have to monitor everything downloaded in order to ensure you're
    not doing anything ' questionable '. Once that technology is in
    place, who gets to make the determination of what is questionable ?

    Competing services like VOIP, video on demand, etc. etc. would be
    prime targets if the ISP offers the same services. . .

    Speaking of Comcast. . . .

    I got a chuckle out of a Comcast representative a few days ago
    telling me how amazing the new 50MB speed tier was. I had to
    ask myself:

    " Why would I want to pay for a 50MB tier when Comcast throttles
        my connection the moment I saturate it with a large file ? "

    8MB DL throttled down to 200k is MUCH cheaper than a 50MB DL throttled
    down to 200k.

    In the end though, I'm paying way too much for a 200k connection :D

  • by TooMuchToDo ( 882796 ) on Wednesday January 28, 2009 @04:17PM (#26643723)
    Replace "sneakernet" with VPN tunnels to a central datacenter location. Us IT folks are a fairly resourceful bunch. VPN tunnels can be explained away as work connections. Why so much traffic? I do graphics/video design work for a living sir!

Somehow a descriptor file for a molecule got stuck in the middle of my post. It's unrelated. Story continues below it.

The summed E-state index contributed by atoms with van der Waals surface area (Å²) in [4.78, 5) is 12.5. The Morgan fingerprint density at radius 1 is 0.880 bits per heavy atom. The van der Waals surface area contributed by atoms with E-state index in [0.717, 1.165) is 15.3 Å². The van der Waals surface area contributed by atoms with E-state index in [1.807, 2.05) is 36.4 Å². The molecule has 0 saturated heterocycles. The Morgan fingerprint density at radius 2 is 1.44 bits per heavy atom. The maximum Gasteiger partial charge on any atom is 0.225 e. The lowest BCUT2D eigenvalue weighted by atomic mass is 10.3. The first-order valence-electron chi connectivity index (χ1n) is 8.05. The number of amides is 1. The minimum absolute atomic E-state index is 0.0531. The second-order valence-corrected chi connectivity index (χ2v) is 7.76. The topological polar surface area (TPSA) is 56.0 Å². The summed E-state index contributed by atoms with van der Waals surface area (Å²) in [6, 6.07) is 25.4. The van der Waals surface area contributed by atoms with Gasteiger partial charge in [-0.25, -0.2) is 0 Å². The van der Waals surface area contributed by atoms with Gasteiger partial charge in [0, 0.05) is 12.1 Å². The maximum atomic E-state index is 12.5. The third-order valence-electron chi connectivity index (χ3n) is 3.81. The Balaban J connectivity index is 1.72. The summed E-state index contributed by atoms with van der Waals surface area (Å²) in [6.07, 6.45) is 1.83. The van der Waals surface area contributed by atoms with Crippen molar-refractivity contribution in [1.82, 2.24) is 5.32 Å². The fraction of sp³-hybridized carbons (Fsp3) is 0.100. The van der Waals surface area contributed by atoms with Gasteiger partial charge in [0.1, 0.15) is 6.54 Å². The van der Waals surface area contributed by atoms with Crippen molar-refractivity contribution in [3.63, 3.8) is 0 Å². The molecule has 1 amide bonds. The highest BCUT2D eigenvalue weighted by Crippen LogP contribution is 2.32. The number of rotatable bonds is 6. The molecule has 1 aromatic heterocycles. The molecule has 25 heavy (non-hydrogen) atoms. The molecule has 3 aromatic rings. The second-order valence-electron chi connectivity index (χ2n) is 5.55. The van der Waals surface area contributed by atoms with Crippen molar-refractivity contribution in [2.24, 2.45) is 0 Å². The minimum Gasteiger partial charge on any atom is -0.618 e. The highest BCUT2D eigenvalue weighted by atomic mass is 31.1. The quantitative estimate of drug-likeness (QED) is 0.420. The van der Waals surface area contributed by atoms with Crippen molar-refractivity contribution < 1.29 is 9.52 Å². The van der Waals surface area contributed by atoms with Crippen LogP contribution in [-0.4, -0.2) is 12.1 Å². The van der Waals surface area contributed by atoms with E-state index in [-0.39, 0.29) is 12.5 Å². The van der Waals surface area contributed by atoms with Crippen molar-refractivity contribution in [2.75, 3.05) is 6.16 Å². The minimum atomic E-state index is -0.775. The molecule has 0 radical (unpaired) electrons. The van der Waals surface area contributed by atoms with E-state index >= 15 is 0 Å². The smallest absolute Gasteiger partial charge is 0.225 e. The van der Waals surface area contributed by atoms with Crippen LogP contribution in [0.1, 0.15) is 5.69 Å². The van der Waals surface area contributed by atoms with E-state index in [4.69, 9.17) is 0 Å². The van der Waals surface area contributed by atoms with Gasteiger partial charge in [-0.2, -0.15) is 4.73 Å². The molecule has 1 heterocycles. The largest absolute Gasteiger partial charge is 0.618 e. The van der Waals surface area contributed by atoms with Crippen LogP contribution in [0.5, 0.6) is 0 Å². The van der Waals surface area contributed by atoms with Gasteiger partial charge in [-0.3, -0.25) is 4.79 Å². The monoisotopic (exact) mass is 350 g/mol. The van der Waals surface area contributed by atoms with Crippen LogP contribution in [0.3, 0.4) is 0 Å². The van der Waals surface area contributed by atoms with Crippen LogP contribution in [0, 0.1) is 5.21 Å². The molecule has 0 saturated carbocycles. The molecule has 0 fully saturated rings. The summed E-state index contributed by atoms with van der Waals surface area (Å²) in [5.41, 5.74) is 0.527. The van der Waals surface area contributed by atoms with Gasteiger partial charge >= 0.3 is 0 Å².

• by BenEnglishAtHome ( 449670 ) on Wednesday January 28, 2009 @04:26PM (#26643879)

    Questions and answers for just plain folks:

    Want to download stuff with far less risk? Get a usenet account from a premium provider. Tunnel past your ISP. Download what you want. Enjoy.

    Want to know what's there? Hit and see. Maybe you'll find what you need and be able to obtain it easily.

    Want to help your ISPs avoid bandwidth problems? Download all you can from their usenet servers.

    Want to risk all sorts of crappy involvement with the RIAA, the legal system, and potentially lose your internet connection? Just install any old p2p software and have at it.

    Questions and answers for ISPs:

    Want to help your business avoid bandwidth problems? Make sure you do a good job of running in-house usenet servers.

    Want to screw yourself and your customers, impress technically unsophisticated observers with your faux commitment to the rule of law, and make everyone's life more difficult? Outsource or drop all usenet service and cooperate with the RIAA.

    Question for Slashdot:

    Why, in the lists above, is the last option the one most often exercised?

  • by Nick Ives ( 317 ) on Wednesday January 28, 2009 @04:27PM (#26643907)